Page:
It shouldn’t be all about Mo’ne Davis.
This trip is special. It teaches these kids the history of the Civil Rights Movement. It teaches them the history of our country. It teaches them about such leaders as Martin Luther King Jr. Hopefully, it gives them an appreciation for what we have today, yet still reminds them that our country has a long way to go in many aspects. Visit the team’s website or the blog of the photographer following them on this tour, and you’ll see what these kids get to learn — an important aspect of this whole experience.
Mo’ne Davis helps bring this tour and the team to the forefront. Every pitch she threw. Every time she batted. Every time she was in viewing — people took photos. They sought autographs. They wanted their photo taken with her.
That night, she threw out the first pitch at an Oneonta Outlaws game. The Outlaws are a collegiate wood-bat league team. After her game, there were some from the teams looking to take a photo with her, too. They then had the chance to head over to one of the local baseball camps.
And, I’m sure, if you spoke to Mo’ne, she could talk about this tour and what it means. What it’s like to spend this journey with her teammates, on this bus, and through all of these cities and all of those miles. I’m sure she could tell you stories of fun and learning and the experiences they’ve had together. In 20 years, I’m sure each of these kids will look back at this trip as something that helped shape them in life.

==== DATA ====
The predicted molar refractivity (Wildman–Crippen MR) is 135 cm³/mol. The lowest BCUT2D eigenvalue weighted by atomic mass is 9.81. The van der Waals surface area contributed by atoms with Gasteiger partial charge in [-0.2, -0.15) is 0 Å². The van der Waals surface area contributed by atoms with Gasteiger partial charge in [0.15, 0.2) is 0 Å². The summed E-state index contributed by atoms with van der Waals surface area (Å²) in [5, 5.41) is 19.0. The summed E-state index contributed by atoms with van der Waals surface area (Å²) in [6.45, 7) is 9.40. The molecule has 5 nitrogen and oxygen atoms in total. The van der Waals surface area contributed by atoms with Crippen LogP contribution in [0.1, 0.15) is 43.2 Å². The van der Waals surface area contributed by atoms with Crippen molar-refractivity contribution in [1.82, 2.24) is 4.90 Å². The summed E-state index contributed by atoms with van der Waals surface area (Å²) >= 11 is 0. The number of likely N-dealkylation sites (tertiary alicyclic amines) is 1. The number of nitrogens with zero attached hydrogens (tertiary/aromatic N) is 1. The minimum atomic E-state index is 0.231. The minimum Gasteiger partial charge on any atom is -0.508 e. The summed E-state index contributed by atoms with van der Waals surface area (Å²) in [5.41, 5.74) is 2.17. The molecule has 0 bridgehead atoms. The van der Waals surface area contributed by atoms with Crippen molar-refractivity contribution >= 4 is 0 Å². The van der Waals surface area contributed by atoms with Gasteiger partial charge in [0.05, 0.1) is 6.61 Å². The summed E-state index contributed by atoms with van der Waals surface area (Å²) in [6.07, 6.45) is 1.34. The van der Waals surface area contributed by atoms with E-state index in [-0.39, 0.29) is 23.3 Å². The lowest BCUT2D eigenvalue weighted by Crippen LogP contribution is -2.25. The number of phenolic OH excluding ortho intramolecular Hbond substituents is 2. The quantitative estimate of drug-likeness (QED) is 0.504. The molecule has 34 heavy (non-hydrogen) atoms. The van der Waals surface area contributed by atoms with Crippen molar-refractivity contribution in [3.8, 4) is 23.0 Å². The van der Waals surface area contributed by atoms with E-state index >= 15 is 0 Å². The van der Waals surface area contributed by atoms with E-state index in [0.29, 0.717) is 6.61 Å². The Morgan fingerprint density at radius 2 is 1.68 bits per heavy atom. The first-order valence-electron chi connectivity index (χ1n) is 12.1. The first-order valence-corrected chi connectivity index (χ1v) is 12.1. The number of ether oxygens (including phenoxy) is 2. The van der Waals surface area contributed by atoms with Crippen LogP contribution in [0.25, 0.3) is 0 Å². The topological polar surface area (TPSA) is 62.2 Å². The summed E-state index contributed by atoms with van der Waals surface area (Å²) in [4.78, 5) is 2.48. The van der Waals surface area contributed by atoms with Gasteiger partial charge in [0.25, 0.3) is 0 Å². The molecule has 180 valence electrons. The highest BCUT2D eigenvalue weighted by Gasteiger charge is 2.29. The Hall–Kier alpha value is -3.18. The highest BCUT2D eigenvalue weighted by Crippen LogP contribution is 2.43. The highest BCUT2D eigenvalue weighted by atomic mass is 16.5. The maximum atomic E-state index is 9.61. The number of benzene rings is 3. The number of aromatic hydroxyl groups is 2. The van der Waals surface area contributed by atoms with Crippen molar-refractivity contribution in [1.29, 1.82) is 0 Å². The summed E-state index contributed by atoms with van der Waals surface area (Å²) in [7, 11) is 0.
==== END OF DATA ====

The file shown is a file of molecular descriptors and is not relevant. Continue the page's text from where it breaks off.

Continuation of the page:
Maybe it shouldn’t be about Mo’ne Davis.
For her teammates, friends, and others associated with this tour, it probably isn’t, which is good. But for the places they visit and when the people come out to see this group — it is about her.
And for that, this tour becomes bigger and gets the word out there even more, which in the end is the most important aspect of it all. This trip isn’t just about baseball and getting more eyes to what these kids are doing and experiencing is important, no matter how it happens.
See a photo gallery of the images I shot on my Flickr page.